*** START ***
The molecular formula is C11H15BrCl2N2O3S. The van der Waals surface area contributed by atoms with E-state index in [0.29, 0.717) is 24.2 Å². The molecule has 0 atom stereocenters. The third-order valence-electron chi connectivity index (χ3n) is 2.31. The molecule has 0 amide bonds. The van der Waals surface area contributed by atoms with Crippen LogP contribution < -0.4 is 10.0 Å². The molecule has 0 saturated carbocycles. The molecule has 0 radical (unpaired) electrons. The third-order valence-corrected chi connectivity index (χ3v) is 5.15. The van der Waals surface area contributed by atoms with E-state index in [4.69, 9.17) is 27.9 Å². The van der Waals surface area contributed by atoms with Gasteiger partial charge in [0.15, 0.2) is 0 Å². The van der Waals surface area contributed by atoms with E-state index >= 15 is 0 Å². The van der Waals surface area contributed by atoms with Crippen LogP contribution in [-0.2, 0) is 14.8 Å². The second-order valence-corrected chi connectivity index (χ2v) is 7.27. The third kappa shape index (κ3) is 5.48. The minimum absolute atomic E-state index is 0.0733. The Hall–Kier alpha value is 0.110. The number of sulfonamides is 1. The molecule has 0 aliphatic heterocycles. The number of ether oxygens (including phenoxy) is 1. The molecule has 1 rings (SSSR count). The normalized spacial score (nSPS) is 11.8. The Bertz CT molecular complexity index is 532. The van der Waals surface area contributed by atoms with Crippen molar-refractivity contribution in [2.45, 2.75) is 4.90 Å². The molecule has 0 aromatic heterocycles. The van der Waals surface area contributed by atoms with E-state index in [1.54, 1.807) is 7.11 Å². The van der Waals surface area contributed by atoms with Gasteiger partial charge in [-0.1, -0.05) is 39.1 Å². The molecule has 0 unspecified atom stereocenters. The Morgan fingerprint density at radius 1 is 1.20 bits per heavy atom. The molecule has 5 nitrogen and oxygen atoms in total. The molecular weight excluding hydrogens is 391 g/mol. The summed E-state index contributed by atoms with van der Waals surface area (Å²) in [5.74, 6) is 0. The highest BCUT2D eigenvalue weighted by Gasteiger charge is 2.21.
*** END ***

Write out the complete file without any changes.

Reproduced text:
The molecular formula is C11H15BrCl2N2O3S. The van der Waals surface area contributed by atoms with E-state index in [0.29, 0.717) is 24.2 Å². The molecule has 0 atom stereocenters. The third-order valence-electron chi connectivity index (χ3n) is 2.31. The molecule has 0 amide bonds. The van der Waals surface area contributed by atoms with Crippen LogP contribution < -0.4 is 10.0 Å². The molecule has 0 saturated carbocycles. The molecule has 0 radical (unpaired) electrons. The third-order valence-corrected chi connectivity index (χ3v) is 5.15. The van der Waals surface area contributed by atoms with E-state index in [4.69, 9.17) is 27.9 Å². The van der Waals surface area contributed by atoms with Gasteiger partial charge in [0.15, 0.2) is 0 Å². The van der Waals surface area contributed by atoms with E-state index >= 15 is 0 Å². The van der Waals surface area contributed by atoms with Crippen LogP contribution in [-0.2, 0) is 14.8 Å². The second-order valence-corrected chi connectivity index (χ2v) is 7.27. The third kappa shape index (κ3) is 5.48. The minimum absolute atomic E-state index is 0.0733. The Hall–Kier alpha value is 0.110. The number of sulfonamides is 1. The molecule has 0 aliphatic heterocycles. The number of ether oxygens (including phenoxy) is 1. The molecule has 1 rings (SSSR count). The normalized spacial score (nSPS) is 11.8. The Bertz CT molecular complexity index is 532. The van der Waals surface area contributed by atoms with Crippen molar-refractivity contribution in [2.45, 2.75) is 4.90 Å². The molecule has 0 aromatic heterocycles. The van der Waals surface area contributed by atoms with E-state index in [1.54, 1.807) is 7.11 Å². The van der Waals surface area contributed by atoms with Gasteiger partial charge in [-0.1, -0.05) is 39.1 Å². The molecule has 0 unspecified atom stereocenters. The Morgan fingerprint density at radius 1 is 1.20 bits per heavy atom. The molecule has 5 nitrogen and oxygen atoms in total. The molecular weight excluding hydrogens is 391 g/mol. The summed E-state index contributed by atoms with van der Waals surface area (Å²) in [5.74, 6) is 0. The highest BCUT2D eigenvalue weighted by Gasteiger charge is 2.21.